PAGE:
The Bennites’ revenge: how Jeremy Corbyn and his allies survived political exile

The Labour left never made the mistake of deferring either to Washington or to Rupert Murdoch or Paul Dacre.

Tony Benn, the unrivalled leader of the Labour left during the 1980s, died in 2014. He had long since ceased to wield any mainstream political influence.

Less than four years later, the Bennite tradition has undergone a remarkable revival. Benn’s protégé, Jeremy Corbyn, appears on course to become the next prime minister. Michael Heseltine – a Tory giant of the Eighties – has said he would be willing to accept a Corbyn-led Labour government. It would be preferable, he suggested, to a hard-Brexit Tory regime.

Many factors have contributed to this astonishing state of affairs. But here is one which has attracted little commentary. The Bennites are the only faction of either main political party not to have been compromised by two damaging tendencies in British politics: deference to the United States, and complicity with the right-wing press.

Loyalty to the US and belief in the “special relationship” has been an article of faith shared by most Labour and Conservative leaderships since the 1940s. Both Tony Blair and David Miliband have expressed regret that they did not do more while in government to promote a positive case for European Union membership among the British public. What they didn’t acknowledge is that this would have required them to make a case for why being “European” was an attractive prospect for UK citizens. The only way to do so during the Nineties would have been to advocate a more traditional western European social democratic agenda, against the “Washington Consensus” in favour of open markets and borders.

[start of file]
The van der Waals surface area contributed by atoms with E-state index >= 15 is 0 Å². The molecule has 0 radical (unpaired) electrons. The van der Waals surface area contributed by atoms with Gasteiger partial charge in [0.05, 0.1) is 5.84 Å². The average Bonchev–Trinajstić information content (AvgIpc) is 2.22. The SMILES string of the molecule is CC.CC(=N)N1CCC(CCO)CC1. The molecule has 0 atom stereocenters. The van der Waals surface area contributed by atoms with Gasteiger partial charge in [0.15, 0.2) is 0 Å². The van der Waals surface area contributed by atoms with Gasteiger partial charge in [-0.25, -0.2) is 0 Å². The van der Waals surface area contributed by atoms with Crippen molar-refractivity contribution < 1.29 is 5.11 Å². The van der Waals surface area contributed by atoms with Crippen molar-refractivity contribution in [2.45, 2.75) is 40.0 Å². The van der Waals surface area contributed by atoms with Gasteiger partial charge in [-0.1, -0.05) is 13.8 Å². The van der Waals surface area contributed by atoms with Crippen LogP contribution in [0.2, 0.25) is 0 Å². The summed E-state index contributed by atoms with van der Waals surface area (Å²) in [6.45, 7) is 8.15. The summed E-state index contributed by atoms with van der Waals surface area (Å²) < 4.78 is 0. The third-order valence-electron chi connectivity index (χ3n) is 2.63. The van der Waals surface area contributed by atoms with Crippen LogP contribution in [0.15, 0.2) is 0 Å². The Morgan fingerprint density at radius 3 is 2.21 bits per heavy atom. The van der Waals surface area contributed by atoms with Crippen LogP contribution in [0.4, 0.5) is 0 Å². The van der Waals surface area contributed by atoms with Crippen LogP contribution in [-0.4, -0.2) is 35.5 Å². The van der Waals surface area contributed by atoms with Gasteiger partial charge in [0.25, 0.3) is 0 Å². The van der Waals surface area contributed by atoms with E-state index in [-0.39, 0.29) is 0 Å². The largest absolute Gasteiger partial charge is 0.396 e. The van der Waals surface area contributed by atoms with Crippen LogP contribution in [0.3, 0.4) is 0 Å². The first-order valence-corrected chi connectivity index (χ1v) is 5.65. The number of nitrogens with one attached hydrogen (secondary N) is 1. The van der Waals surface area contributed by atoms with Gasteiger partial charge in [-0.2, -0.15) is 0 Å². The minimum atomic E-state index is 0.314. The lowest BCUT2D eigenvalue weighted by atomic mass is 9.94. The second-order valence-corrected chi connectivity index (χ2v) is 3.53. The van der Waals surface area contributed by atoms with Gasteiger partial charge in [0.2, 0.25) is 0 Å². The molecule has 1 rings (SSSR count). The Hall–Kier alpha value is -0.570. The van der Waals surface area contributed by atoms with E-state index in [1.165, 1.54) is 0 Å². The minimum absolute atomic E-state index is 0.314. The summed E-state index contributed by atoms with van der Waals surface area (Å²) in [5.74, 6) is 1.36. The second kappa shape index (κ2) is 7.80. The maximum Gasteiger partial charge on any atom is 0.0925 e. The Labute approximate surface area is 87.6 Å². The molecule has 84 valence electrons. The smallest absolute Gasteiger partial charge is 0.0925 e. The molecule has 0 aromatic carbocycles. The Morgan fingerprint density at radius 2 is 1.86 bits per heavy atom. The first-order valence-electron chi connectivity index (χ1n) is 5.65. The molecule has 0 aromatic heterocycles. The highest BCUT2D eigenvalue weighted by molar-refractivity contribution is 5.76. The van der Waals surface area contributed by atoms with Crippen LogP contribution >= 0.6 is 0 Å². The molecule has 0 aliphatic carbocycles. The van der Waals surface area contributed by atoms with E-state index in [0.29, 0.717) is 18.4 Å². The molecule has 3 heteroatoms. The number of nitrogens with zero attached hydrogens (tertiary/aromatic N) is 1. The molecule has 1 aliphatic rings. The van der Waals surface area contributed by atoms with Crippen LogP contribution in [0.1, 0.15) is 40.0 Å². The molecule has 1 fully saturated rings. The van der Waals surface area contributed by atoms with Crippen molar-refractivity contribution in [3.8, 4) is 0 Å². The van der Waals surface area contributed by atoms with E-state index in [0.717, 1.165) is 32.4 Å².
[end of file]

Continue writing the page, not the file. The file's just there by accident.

Instead, New Labour argued for the American neoliberal agenda within the EU, strongly supporting the eastern European enlargement and labour market deregulation. These are precisely the factors that have led to the immense unpopularity of the EU among working-class English people in recent years. These voters have seen their living standards continually eroded, and come to perceive eastern European immigrants – rightly or wrongly – as direct competitors for jobs and housing.

Almost no section of the Conservative or Labour parties opposed the Blair government’s pro-American alignment. The traditional Labour right has been obsessively Atlanticist since the aftermath of the Second World War, when the US actively encouraged the growth of western European social democracy as a liberal bulwark against Communism. Labour’s “soft left” has long enjoyed a close relationship with the US Democratic establishment.

As for the Conservatives, the Tory right was never going to argue that we should look to Germany as a model of a more efficient, egalitarian form of capitalism. Transfixed by the success of Reaganism, its admiration for the Republicans was always evident.

When Tories such as Boris Johnson began to make Euroscepticism their great cause, from the late Eighties onwards, they were drawing direct inspiration from the anti-government rhetoric of the American right. Lacking an actual federal government to rail against, they began to concoct a mythical “federal superstate” of their own in the form of the …read more

Source:: New Statesman


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